“Being missional means moving intentionally beyond our church preferences, making missional decisions rather than preferential decisions.” ― Ed Stetzer,
I got the privilege of meeting with a young church planter from a mainline denomination yesterday. She is charming and passionate, though somewhat doe-eyed, seemingly not completely sure what she was getting in to (though, she is quickly arriving there).
I met her last week while teaching a track on the Missional Church at the Whitworth Institute of Ministry. While during the introductions, I came to find out about her dream and calling to church planting (got me excited) and how she was an embedded planter in a mainline church here in Spokane (got me even more excited, because I believe an embedded approach is the healthiest model to embark on the challenging journey of planting).
Anyway, that all led to us connecting yesterday. After some small talk, I began to ask into the “why?” and the “how?” of this new project. While I was thrilled to hear the church plant was being initiated, I had a sinking feeling in the pit of my gut that those who were helping her hadn’t fully calculated the cost, nor were they clear on how to pull it off.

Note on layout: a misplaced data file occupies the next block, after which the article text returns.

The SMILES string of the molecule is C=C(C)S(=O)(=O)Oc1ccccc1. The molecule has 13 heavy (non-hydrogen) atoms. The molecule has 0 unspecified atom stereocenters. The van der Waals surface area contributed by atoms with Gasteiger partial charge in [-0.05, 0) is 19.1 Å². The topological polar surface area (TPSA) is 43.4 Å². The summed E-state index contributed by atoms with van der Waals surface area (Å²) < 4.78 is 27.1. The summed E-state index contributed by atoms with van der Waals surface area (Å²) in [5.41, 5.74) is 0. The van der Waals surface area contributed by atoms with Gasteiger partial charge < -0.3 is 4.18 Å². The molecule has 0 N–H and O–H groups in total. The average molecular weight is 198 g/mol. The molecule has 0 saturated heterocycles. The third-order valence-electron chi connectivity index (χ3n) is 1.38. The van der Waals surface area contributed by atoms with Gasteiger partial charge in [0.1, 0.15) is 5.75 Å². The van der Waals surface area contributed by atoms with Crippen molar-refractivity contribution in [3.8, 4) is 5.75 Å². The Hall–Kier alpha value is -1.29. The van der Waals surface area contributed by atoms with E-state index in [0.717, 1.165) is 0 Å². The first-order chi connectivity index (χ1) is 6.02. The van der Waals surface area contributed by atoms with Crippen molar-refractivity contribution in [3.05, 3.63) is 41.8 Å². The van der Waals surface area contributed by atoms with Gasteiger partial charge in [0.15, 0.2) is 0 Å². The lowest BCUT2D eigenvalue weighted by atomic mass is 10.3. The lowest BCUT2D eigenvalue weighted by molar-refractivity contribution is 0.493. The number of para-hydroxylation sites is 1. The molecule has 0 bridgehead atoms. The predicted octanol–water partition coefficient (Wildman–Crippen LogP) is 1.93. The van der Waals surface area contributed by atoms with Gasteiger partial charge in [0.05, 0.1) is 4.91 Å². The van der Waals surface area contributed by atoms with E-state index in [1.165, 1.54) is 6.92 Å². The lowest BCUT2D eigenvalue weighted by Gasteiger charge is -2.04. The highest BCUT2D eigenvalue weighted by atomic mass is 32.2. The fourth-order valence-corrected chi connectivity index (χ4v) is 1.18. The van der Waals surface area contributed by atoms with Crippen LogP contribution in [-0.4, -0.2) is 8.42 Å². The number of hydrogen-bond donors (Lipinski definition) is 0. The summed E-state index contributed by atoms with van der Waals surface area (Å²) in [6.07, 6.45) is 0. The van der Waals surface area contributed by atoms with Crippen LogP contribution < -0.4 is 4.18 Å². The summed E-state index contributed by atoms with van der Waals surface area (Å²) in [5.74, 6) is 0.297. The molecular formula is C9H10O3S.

Part of the dilemma is that the local church she is embedded in and will supposedly send her out is in somewhat of self-protected posture. In other words, they like they idea of birthing a new church, but they don’t want it to cost them anything. There is already an apparent pulling back of support because they fear they will lose members.
Ok, listen carefully to this next part: You cannot do any form of mission, particularly church planting, without risk. Because the denomination she is a part of is dying, and the church that wants to send her is an aging congregation and apparently not robust, there is a contraction of resources…which is the very worst thing a denomination or a local church can afford to do.
If you want your church to flourish, you must have the courage to release resources – both money and people. It is not the churches job to try to keep people. If a church goes into protective mode, the very people the church wants to participate will not stay. The people who correctly see “life as mission” will go somewhere, where the church is not trying just to stay alive, but to a place where the church will give itself away for the sake of the Kingdom.
What happens is, to keep from dying, all resources flow toward vital systems, which seem logical and even natural. Yet, in the Kingdom, there is a counter logic. We hear Jesus say all of these crazy, counter-intuitive things like, “If you want to live, you have to die. If you wanna be great, you have to submit and become a servant.”
If a church, or a denomination for that matter, cannot transition its identity from a “container” for Christian people (Christendom orientation) to a missionary community, it will eventually come to an end. I know, those are hard words…sorry. Why? It will come to an end because the church is living counter to what God intended it to be…a community on mission.